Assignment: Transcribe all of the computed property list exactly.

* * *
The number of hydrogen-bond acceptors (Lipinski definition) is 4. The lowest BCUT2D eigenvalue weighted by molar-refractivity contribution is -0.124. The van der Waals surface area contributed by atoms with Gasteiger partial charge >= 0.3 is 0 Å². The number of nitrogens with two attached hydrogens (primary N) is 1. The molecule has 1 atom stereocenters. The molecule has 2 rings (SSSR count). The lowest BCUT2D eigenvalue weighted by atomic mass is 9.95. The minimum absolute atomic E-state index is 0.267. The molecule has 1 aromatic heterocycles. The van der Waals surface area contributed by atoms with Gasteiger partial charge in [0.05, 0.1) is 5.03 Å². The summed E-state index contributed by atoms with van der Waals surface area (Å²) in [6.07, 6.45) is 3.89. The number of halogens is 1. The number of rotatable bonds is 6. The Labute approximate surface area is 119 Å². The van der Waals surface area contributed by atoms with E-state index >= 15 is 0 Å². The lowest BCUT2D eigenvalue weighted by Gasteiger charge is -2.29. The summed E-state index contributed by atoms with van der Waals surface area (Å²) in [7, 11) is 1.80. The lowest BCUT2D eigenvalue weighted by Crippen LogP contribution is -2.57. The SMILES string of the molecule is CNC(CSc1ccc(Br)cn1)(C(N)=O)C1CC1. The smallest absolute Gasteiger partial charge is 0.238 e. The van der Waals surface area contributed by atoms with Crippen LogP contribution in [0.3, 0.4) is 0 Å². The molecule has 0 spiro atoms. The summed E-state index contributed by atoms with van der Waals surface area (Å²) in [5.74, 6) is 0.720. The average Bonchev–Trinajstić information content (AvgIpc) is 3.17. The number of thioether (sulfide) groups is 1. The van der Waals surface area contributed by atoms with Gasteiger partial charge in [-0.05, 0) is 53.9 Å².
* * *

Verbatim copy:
The number of hydrogen-bond acceptors (Lipinski definition) is 4. The lowest BCUT2D eigenvalue weighted by molar-refractivity contribution is -0.124. The van der Waals surface area contributed by atoms with Gasteiger partial charge >= 0.3 is 0 Å². The number of nitrogens with two attached hydrogens (primary N) is 1. The molecule has 1 atom stereocenters. The molecule has 2 rings (SSSR count). The lowest BCUT2D eigenvalue weighted by atomic mass is 9.95. The minimum absolute atomic E-state index is 0.267. The molecule has 1 aromatic heterocycles. The van der Waals surface area contributed by atoms with Gasteiger partial charge in [0.05, 0.1) is 5.03 Å². The summed E-state index contributed by atoms with van der Waals surface area (Å²) in [6.07, 6.45) is 3.89. The number of halogens is 1. The number of rotatable bonds is 6. The Labute approximate surface area is 119 Å². The van der Waals surface area contributed by atoms with E-state index >= 15 is 0 Å². The lowest BCUT2D eigenvalue weighted by Gasteiger charge is -2.29. The summed E-state index contributed by atoms with van der Waals surface area (Å²) in [7, 11) is 1.80. The lowest BCUT2D eigenvalue weighted by Crippen LogP contribution is -2.57. The SMILES string of the molecule is CNC(CSc1ccc(Br)cn1)(C(N)=O)C1CC1. The smallest absolute Gasteiger partial charge is 0.238 e. The van der Waals surface area contributed by atoms with Crippen LogP contribution in [0.3, 0.4) is 0 Å². The molecule has 0 spiro atoms. The summed E-state index contributed by atoms with van der Waals surface area (Å²) in [5.74, 6) is 0.720. The average Bonchev–Trinajstić information content (AvgIpc) is 3.17. The number of thioether (sulfide) groups is 1. The van der Waals surface area contributed by atoms with Gasteiger partial charge in [-0.05, 0) is 53.9 Å².